In the writing of The House in the Cerulean Sea, author TJ Klune looked a little history north of our border — and current events right here in the US — to inform his world of magic, and bureaucrats who seemingly trudge through it.
When an author gets an idea in their head—one with legs that isn’t just a fleeting thought—it tends to worm its way into our brains and won’t leave us alone until we either write it down or kill it with fire.
Before I started The House in the Cerulean Sea, I had the pieces of an idea, these little shards that didn’t quite come together into a clear picture. It had to do with magical people dealing with fear and discrimination. Specifically, it would involve magical children, those who should have been protected at all costs, but instead were shunned for simply existing at all.
It helped (maddeningly so) that I could already hear the main character’s voice in my head, a fussy fellow named Linus, who was a stickler for the rules. He would be a caseworker in an Orwellian world, where the government sees all, knows all, and controls everything. Linus would work for said government with the bureaucratically gloomy name of The Department in Charge of Magical Youth (DICOMY), a drone who did as he was told because it was expected of him. And he’d be queer, because that’s what I write: queer people from all walks of life.
The pieces were there, but the picture was still fuzzy.
It remained fuzzy until I stumbled across the Sixties Scoop, something I’d never heard of before, something I’d never been taught in school (I’m American, by the way). In Canada, beginning in the 1950s and continuing through the 1980s, indigenous children were taken from their homes and families and placed into government-sanctioned facilities, such as residential schools. The goal was for primarily white, middle-class families across Canada, the US, and even Europe—to adopt these children. It’s estimated that over 20,000 indigenous children were taken, and it wasn’t until 2017 that the families of those affected reached a financial settlement with the Canadian government totaling over eight hundred million dollars.
I researched more, and discovered instances the world over, in my own country and abroad, of the same thing happening: families being separated because they were different, because of the color of their skin, because of their faith, because those in power were scared of them. I wrote The House in the Cerulean Sea in the spring of 2018, months later, in the summer, news exploded from our southern border about families searching for a better life being separated and put into government-sanctioned facilities.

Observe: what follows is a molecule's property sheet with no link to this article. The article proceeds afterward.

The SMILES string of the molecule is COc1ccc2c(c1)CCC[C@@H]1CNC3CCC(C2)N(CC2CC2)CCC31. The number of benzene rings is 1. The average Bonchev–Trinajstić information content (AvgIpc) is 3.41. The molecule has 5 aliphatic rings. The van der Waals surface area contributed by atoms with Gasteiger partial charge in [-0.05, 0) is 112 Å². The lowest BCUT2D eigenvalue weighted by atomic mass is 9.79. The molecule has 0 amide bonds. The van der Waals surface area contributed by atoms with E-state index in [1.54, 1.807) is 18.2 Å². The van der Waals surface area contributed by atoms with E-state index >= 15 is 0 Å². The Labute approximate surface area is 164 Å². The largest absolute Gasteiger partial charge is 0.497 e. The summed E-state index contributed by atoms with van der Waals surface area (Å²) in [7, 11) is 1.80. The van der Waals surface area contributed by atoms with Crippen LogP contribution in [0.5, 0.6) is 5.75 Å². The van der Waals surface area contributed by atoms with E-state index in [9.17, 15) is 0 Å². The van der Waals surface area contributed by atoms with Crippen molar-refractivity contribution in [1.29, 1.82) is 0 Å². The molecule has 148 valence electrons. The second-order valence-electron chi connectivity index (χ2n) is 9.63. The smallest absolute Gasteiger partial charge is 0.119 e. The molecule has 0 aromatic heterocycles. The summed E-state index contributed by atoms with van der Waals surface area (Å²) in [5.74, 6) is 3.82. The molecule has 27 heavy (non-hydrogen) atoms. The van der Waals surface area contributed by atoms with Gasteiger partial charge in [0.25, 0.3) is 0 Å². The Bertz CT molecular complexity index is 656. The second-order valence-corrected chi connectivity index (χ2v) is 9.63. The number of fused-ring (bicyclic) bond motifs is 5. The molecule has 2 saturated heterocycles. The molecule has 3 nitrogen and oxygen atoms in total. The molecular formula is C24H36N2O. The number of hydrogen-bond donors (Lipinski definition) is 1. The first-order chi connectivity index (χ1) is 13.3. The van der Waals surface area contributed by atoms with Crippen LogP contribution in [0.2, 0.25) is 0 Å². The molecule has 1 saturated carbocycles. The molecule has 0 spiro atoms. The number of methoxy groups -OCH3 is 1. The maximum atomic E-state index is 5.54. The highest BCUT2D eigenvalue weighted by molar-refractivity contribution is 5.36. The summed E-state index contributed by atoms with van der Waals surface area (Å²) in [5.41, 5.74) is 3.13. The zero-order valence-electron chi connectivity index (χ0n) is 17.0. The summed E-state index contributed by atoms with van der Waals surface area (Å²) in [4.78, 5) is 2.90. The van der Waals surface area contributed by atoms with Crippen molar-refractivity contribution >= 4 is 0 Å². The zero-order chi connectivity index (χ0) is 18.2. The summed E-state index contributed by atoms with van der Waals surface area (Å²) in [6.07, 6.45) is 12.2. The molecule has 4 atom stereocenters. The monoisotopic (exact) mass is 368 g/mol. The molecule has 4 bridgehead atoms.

History, as it does with terrifying consistency, was repeating itself once again.
Let me be up front about something: I’m a white dude. There really isn’t much I should be preaching about. I’m queer, and a loud one at that, but the marginalization I’ve faced because of this isn’t to be compared to others facing bigotry. It’s not a contest. It sucks across the board, but I’m a mid-thirties cis man in America. I’m privileged in ways others are not. I know this, so when I wrote Cerulean, I knew I had to do so carefully, to make sure that what I’d decided on to be the central theme of the story wouldn’t be lost.
That central theme?
Look, I get how that sounds. I’m sure more than a few of you reading this rolled your eyes at the word. It’s trite, isn’t it? Sure it is. But stick with me for a moment.
As I write this, it’s 2020, and we’re so divided, I don’t know how we’ll recover from it. Those in power fling insults as easily as they breathe. People take to the streets in masks and hoods, spreading their hate as if it were gospel. We’re all so angry almost every second of every day, and we have a right to be. We should be angry. The world is on fire. The news grows more dire with each new breaking broadcast. People are hurt—or worse, killed—because of who they love, what they believe, or the color of their skin. We’ve lost our way, and I worry that this has become our new normal.
I can only do what I think I do best: write. And so I began writing The House in the Cerulean Sea, imagining a world not so different from our own, where people who are different than the majority are controlled by those in power. The smallest of us—the children—are taken from their homes and placed into euphemistically named orphanages, overseen by caseworkers in DICOMY. Linus is sent on a top-secret assignment to investigate a special orphanage, one hidden away, housing what the world considers to be the most dangerous of children.
What he finds there changes him. How exactly, you’ll have to read for yourself, but I never strayed away from kindness as a theme. It was—and still is—important to me. To offer a hand in compassion rather than a fist raised in anger seems like it should be common sense, but many appear to have forgotten that. We, like Linus discovers, need to use our voices for those who can’t speak for themselves, those who should be allowed to be small in this great, wide world. But sometimes we also need to shut up and listen to those small voices, because if we don’t, we run the risk of drowning them out.
We are better than what we currently seem to be. I know we are. And I don’t believe it’s too late for us to course correct. It’s going to take time, and a hell of a lot of hard work, but we’re capable of it. The House in the Cerulean Sea is my great wish into the universe, a fable about the goodness in us all, if only we can believe in it. Hope is a weapon, kindness our battle cry. As long as we stand together, I know we’ll shape this place we call home into something we can all be proud of.